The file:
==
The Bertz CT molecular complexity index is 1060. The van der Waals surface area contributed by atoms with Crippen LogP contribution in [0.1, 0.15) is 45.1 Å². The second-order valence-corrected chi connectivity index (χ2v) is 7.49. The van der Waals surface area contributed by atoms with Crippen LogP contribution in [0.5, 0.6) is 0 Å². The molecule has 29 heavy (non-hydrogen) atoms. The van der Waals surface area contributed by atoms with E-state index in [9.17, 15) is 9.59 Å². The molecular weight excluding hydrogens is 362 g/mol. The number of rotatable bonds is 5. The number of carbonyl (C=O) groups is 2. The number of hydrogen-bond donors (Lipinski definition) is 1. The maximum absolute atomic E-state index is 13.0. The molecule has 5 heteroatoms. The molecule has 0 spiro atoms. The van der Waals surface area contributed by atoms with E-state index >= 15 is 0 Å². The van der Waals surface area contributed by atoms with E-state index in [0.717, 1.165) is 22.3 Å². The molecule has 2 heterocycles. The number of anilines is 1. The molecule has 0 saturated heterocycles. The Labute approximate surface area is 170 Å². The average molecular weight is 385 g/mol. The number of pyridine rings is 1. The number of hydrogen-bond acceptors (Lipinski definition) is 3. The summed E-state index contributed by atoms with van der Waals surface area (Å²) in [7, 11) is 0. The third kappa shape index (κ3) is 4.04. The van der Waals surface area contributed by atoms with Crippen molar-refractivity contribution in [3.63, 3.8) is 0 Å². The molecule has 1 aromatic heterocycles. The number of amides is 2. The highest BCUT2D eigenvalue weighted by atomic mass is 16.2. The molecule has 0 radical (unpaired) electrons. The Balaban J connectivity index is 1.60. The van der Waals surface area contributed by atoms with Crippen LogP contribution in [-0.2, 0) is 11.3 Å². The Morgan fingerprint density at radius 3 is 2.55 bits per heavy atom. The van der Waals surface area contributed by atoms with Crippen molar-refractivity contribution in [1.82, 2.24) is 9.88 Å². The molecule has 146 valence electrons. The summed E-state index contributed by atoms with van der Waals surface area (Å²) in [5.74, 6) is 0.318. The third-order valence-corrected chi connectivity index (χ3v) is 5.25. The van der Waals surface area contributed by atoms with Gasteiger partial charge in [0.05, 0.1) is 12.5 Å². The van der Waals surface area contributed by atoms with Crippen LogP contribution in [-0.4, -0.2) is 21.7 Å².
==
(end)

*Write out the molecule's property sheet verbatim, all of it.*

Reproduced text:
The Bertz CT molecular complexity index is 1060. The van der Waals surface area contributed by atoms with Crippen LogP contribution in [0.1, 0.15) is 45.1 Å². The second-order valence-corrected chi connectivity index (χ2v) is 7.49. The van der Waals surface area contributed by atoms with Crippen LogP contribution in [0.5, 0.6) is 0 Å². The molecule has 29 heavy (non-hydrogen) atoms. The van der Waals surface area contributed by atoms with E-state index in [9.17, 15) is 9.59 Å². The molecular weight excluding hydrogens is 362 g/mol. The number of rotatable bonds is 5. The number of carbonyl (C=O) groups is 2. The number of hydrogen-bond donors (Lipinski definition) is 1. The maximum absolute atomic E-state index is 13.0. The molecule has 5 heteroatoms. The molecule has 0 spiro atoms. The van der Waals surface area contributed by atoms with E-state index >= 15 is 0 Å². The van der Waals surface area contributed by atoms with E-state index in [0.717, 1.165) is 22.3 Å². The molecule has 2 heterocycles. The number of anilines is 1. The molecule has 0 saturated heterocycles. The Labute approximate surface area is 170 Å². The average molecular weight is 385 g/mol. The number of pyridine rings is 1. The number of hydrogen-bond acceptors (Lipinski definition) is 3. The summed E-state index contributed by atoms with van der Waals surface area (Å²) in [7, 11) is 0. The third kappa shape index (κ3) is 4.04. The van der Waals surface area contributed by atoms with Crippen molar-refractivity contribution in [3.63, 3.8) is 0 Å². The molecule has 1 aromatic heterocycles. The number of amides is 2. The highest BCUT2D eigenvalue weighted by atomic mass is 16.2. The molecule has 0 radical (unpaired) electrons. The Balaban J connectivity index is 1.60. The van der Waals surface area contributed by atoms with Crippen LogP contribution in [-0.2, 0) is 11.3 Å². The Morgan fingerprint density at radius 3 is 2.55 bits per heavy atom. The van der Waals surface area contributed by atoms with Crippen molar-refractivity contribution in [1.82, 2.24) is 9.88 Å². The molecule has 146 valence electrons. The summed E-state index contributed by atoms with van der Waals surface area (Å²) in [5.74, 6) is 0.318. The third-order valence-corrected chi connectivity index (χ3v) is 5.25. The van der Waals surface area contributed by atoms with Gasteiger partial charge in [0.05, 0.1) is 12.5 Å². The van der Waals surface area contributed by atoms with Crippen LogP contribution in [-0.4, -0.2) is 21.7 Å².